For example, the sudden fixation on gay rights in the Western world is not sui generis, but came about due to years of deliberate cultural subversion by the left. Millennials, the “gayest generation,” were raised on 1990’s TV shows like Will and Grace and Sex and the City that depicted homosexuals as sassy shopping pals instead of the empty, narcissistic pederasts they actually are. The power that Hollywood has in shaping peoples’ minds is immense—just look at how many young leftists take their inspiration from Harry Potter or Star Wars, for Christ’s sake—and by depicting homosexuality as positive for society, an entire generation was brainwashed into thinking that you’re committing a human rights violation if you don’t bake the fucking cake, you bigot.

Friberg zeroes in on the right’s metapolitical failures as one of the biggest causes of their political failures. Particularly in the U.S., the right abandoned culture to leftist control for the longest time due to their penny-pinching attitudes. Leftists are perfectly willing to throw money at unprofitable causes or leave money on the table in order to advance their goals: look at the “rural purge” in American TV back in the 1970’s or the constant deplatforming of figures like Roosh or Alex Jones even when their products make money for Silicon Valley. However, right-wingers refuse to fund culture (or defund the left when they have the ability) because of their childlike belief in the “free market”:

But metapolitics does not simply undermine and deconstruct; it creates, encourages, inspires, and illuminates. Taken in its totality, our metapolitics aims to set an authentic Right in motion; a force which is growing in strength through our own alternative media channels, as well as through gaps in the establishment’s censored channels. Once it reaches critical mass, this force will live its own unstoppable life, broadening the narrow confines of public discourse in a revolutionary manner and paving the way for a European renaissance: a successive, irresistible social transformation which will restore dignity, strength, and beauty to Europe.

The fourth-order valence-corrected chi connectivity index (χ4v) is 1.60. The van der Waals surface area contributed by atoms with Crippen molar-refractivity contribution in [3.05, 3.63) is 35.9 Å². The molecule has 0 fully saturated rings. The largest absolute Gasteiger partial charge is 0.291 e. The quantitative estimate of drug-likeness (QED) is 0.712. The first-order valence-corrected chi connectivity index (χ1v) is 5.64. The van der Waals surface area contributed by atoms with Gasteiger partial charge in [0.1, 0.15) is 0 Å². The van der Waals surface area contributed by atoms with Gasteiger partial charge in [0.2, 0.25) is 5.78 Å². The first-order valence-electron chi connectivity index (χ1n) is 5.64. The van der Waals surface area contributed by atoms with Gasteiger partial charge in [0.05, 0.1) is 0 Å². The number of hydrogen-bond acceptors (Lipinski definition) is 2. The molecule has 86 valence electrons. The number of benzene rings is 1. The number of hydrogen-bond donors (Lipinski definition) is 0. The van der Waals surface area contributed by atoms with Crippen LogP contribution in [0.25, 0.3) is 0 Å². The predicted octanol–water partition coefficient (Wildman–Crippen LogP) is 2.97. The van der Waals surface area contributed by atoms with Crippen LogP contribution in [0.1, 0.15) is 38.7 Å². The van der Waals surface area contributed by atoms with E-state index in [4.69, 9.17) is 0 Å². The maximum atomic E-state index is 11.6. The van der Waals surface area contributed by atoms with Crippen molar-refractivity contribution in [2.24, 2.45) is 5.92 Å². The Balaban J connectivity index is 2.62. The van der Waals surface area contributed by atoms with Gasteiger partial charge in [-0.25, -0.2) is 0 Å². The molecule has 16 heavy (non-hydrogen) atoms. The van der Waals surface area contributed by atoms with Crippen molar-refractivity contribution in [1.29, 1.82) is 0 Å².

The Real Right Returns seeks to resuscitate the right-wing from its post-World War II stupor, to strip it of neocon and libertarian pretensions and return it to the only sustainable basis on which it can function: blood and soil. Defense of the community, the family, and the nation against not only external threats, but internal ones. The bomb-bearing Muslim rapefugee is not nearly as dangerous as the gift-bearing gay rights activist, for it is the moral turpitude introduced by the latter that paves the way for the predations of the former:

Gramsci came to a similar conclusion regarding culture. As he saw it, the exercise of political power rested on consensus rather than force. As a consequence, the state governed not because most people lived in fear of its repressive capabilities, but rather because it adopted ideas, meaning an ideology which saturated society as a whole. This gave its actions legitimacy and granted them the appearance of something ‘natural.’

Friberg’s other major point—insofar as it separates him from the majority of right-wing political authors—is that he addresses the Woman Question. Steadfastly ignored by the braindead Boomers who’ve dominated rightist discourse for the longest time, The Real Right Returns devotes some of its length to issues of feminism and sexual relationships in our Tinderfied era, in the chapter “Brief Advice on Gender Roles”:

The result of all this is the emergence of confused gender identities; a society where young men achieve less and less in education, suffer from completely irrational insecurities and even have reduced testosterone levels — far lower than has been normal since they began to be measured.

While not earthshattering, merely acknowledging this issue puts Friberg a notch above his contemporaries.

Not Sick of Winning

Revisiting The Real Right Returns nearly three years after I first read it, the book retains a freshness that most political writing lacks. This is in part because the trends that Friberg derides are still tearing our societies apart, though their progress has been slowed by the rise of right-wing populism across Europe and North America. However, Friberg’s dissection of metapolitics gives his book longevity beyond the changing headlines, and John Bruce Leonard’s introduction to the new edition helps make the book’s ideas easier to digest.

The bottom line is that The Real Right Returns is well worth your time, a metapolitical masterpiece that sums up the problems of modern society and even provides some decent practical advice. While I don’t know how valuable the second edition will be to those who’ve already purchased the first one, the changes made definitely improve the quality of Friberg’s prose and ideas.

Click here to buy The Real Right Returns: A Handbook for the True Opposition.

Read Next: The Real Right Returns: A Handbook for the True Opposition by Daniel Friberg